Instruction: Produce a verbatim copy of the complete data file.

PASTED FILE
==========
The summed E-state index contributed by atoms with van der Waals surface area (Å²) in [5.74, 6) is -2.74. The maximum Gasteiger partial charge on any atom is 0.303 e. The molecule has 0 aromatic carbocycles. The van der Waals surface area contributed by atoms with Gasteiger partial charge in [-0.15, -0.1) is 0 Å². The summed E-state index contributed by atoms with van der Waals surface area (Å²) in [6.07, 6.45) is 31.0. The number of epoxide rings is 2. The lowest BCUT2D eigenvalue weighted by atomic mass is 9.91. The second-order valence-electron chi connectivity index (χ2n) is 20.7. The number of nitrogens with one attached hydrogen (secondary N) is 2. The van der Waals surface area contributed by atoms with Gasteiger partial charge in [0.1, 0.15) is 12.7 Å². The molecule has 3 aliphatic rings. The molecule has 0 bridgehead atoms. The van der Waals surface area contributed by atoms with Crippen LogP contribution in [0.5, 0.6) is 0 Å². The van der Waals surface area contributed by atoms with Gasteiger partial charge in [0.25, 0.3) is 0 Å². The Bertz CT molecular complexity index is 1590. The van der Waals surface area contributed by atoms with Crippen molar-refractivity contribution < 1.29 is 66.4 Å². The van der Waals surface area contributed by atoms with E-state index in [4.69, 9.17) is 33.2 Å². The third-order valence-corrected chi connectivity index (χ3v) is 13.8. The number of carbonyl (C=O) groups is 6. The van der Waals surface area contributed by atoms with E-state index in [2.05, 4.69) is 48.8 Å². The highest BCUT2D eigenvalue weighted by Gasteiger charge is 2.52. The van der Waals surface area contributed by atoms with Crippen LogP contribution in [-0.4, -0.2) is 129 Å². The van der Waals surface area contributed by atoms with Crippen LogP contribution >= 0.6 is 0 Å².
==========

The summed E-state index contributed by atoms with van der Waals surface area (Å²) in [5.74, 6) is -2.74. The maximum Gasteiger partial charge on any atom is 0.303 e. The molecule has 0 aromatic carbocycles. The van der Waals surface area contributed by atoms with Gasteiger partial charge in [-0.15, -0.1) is 0 Å². The summed E-state index contributed by atoms with van der Waals surface area (Å²) in [6.07, 6.45) is 31.0. The number of epoxide rings is 2. The lowest BCUT2D eigenvalue weighted by atomic mass is 9.91. The second-order valence-electron chi connectivity index (χ2n) is 20.7. The number of nitrogens with one attached hydrogen (secondary N) is 2. The van der Waals surface area contributed by atoms with Gasteiger partial charge in [0.1, 0.15) is 12.7 Å². The molecule has 3 aliphatic rings. The molecule has 0 bridgehead atoms. The van der Waals surface area contributed by atoms with Crippen LogP contribution in [0.5, 0.6) is 0 Å². The van der Waals surface area contributed by atoms with Gasteiger partial charge in [0.25, 0.3) is 0 Å². The Bertz CT molecular complexity index is 1590. The van der Waals surface area contributed by atoms with Crippen molar-refractivity contribution < 1.29 is 66.4 Å². The van der Waals surface area contributed by atoms with E-state index in [4.69, 9.17) is 33.2 Å². The third-order valence-corrected chi connectivity index (χ3v) is 13.8. The number of carbonyl (C=O) groups is 6. The van der Waals surface area contributed by atoms with E-state index in [2.05, 4.69) is 48.8 Å². The highest BCUT2D eigenvalue weighted by Gasteiger charge is 2.52. The van der Waals surface area contributed by atoms with Crippen LogP contribution in [-0.4, -0.2) is 129 Å². The van der Waals surface area contributed by atoms with Crippen LogP contribution >= 0.6 is 0 Å².